University of Lethbridge to honour civil liberties lawyer Marlys Edwardh with honorary degree

The University of Lethbridge is proud to recognize Marlys Edwardh with an honorary degree as part of the 2021 Spring Convocation celebration.

As one of the first female lawyers to practice criminal law in Canada, Marlys Edwardh has changed the landscape of Canadian law and championed civil liberties and human rights through her support of freedom of the press, the rights of the mentally ill and the LGBTQ+ community and the wrongfully convicted. 

Edwardh was born in Lethbridge and graduated from Osgoode Hall Law School. A partner with the firm Ruby & Edwardh from 1976 to 2008, she went on to form her own firm and, in 2011, joined Goldblatt Partners LLP, where she worked until her retirement in 2018. In 2010, she was appointed a Member of the Order of Canada. 

The U of L will present Edwardh with a Doctor of Laws, honoris causa, at the Chancellor’s Reception on Thursday, June 10, 2021.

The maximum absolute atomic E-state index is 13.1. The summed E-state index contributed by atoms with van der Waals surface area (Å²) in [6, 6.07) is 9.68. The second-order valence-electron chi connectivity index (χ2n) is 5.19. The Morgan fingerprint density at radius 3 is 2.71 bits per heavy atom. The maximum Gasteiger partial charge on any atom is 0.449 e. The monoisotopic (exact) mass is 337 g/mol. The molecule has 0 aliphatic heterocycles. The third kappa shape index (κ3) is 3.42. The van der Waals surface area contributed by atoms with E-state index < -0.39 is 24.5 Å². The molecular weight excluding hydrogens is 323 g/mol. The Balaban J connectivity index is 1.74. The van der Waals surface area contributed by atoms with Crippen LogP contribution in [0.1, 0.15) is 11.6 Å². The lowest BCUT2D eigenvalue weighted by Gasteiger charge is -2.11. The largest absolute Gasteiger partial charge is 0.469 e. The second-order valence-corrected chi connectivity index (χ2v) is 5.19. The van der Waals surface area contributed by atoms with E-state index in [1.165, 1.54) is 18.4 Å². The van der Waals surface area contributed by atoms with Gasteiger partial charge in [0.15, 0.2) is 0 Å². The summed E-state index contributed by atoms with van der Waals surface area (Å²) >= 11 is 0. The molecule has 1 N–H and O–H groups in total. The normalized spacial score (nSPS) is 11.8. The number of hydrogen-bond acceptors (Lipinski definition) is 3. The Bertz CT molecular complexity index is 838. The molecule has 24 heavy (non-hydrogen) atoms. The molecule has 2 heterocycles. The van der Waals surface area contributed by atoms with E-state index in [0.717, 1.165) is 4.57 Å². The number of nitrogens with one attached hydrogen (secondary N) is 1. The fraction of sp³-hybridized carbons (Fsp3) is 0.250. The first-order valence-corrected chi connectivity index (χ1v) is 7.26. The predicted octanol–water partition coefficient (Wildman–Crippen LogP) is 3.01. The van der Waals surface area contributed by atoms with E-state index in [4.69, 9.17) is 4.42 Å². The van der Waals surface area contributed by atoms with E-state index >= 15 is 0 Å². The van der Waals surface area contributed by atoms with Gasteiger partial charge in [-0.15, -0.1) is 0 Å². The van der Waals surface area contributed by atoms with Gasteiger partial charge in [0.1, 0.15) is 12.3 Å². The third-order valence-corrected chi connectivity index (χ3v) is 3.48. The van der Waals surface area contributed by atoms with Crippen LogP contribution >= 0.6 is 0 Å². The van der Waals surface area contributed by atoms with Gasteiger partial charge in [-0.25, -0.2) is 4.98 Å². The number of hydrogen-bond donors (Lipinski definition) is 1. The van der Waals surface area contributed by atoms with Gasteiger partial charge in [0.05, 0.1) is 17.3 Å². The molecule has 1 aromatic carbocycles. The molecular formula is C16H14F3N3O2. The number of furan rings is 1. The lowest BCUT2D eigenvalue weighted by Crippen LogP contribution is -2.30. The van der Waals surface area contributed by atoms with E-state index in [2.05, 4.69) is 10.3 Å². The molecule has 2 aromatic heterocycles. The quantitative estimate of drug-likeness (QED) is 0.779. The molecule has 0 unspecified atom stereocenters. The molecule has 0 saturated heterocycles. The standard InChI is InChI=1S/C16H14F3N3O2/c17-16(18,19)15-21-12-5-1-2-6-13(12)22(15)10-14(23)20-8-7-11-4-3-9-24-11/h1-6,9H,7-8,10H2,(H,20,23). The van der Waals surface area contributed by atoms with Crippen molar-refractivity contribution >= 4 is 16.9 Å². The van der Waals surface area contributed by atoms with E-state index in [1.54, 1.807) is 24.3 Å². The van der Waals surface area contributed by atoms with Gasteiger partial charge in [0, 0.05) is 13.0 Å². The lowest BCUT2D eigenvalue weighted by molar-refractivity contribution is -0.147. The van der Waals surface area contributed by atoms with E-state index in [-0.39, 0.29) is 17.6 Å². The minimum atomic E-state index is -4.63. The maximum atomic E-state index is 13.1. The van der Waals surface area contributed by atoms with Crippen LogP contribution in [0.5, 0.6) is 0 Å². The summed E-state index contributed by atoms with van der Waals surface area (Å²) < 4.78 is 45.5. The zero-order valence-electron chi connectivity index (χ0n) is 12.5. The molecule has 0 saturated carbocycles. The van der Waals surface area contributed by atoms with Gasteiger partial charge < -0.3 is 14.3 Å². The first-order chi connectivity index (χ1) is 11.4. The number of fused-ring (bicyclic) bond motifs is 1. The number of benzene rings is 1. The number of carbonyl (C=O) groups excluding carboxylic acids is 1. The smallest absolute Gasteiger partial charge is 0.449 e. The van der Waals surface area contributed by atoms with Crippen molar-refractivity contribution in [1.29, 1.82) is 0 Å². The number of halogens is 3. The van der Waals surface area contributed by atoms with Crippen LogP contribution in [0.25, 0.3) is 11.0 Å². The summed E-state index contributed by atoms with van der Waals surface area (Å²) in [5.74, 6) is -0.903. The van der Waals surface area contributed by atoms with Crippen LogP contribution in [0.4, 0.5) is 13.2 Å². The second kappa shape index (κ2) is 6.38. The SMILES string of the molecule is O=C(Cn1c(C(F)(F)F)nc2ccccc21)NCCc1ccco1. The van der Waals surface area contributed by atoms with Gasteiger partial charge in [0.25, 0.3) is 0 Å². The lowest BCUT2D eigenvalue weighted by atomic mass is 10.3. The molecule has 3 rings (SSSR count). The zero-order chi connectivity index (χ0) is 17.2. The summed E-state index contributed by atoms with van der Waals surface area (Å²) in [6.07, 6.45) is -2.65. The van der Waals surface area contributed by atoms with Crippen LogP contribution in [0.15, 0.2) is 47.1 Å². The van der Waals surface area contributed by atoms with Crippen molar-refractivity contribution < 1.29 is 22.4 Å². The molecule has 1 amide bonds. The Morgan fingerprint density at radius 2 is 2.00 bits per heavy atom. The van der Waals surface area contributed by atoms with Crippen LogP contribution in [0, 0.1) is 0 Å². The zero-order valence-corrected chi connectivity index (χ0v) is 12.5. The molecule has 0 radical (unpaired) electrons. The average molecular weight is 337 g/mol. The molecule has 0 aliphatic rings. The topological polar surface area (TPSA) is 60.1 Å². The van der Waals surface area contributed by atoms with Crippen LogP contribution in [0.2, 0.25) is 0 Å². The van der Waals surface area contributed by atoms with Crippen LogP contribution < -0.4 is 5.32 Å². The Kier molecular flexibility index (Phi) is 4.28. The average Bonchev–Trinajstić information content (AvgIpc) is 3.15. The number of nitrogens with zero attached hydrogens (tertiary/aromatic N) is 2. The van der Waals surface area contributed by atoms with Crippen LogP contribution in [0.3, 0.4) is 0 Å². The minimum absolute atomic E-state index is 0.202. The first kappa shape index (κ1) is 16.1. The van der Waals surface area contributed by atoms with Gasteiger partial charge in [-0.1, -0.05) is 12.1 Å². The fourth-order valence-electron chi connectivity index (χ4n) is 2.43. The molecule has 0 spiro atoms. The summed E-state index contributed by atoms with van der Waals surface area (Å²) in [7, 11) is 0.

Marlys Edwardh

Marlys Edwardh’s career is nothing short of legendary in Canadian law.

She was one of the first female lawyers to practice criminal law in Canada and her defence of human rights, civil liberties and free speech have impacted the Canadian legal system. She fought to overturn the wrongful convictions of Donald Marshall Jr., Guy Paul Morin and Steven Truscott. She has also represented Canadians detained abroad, including Maher Arar and Hassan Diab.

Edwardh’s work on behalf of the mentally ill in the criminal justice system brought to light key fundamental truths. The constitutional principles set out in these cases formed a basis for Supreme Court decisions that have decriminalized medically assisted suicide and activities related to sex work.

Notable among her achievements is serving on several commissions of inquiry. Most importantly, Edwardh was Commission Counsel to the Krever Inquiry, which examined the contamination of Canada’s blood system.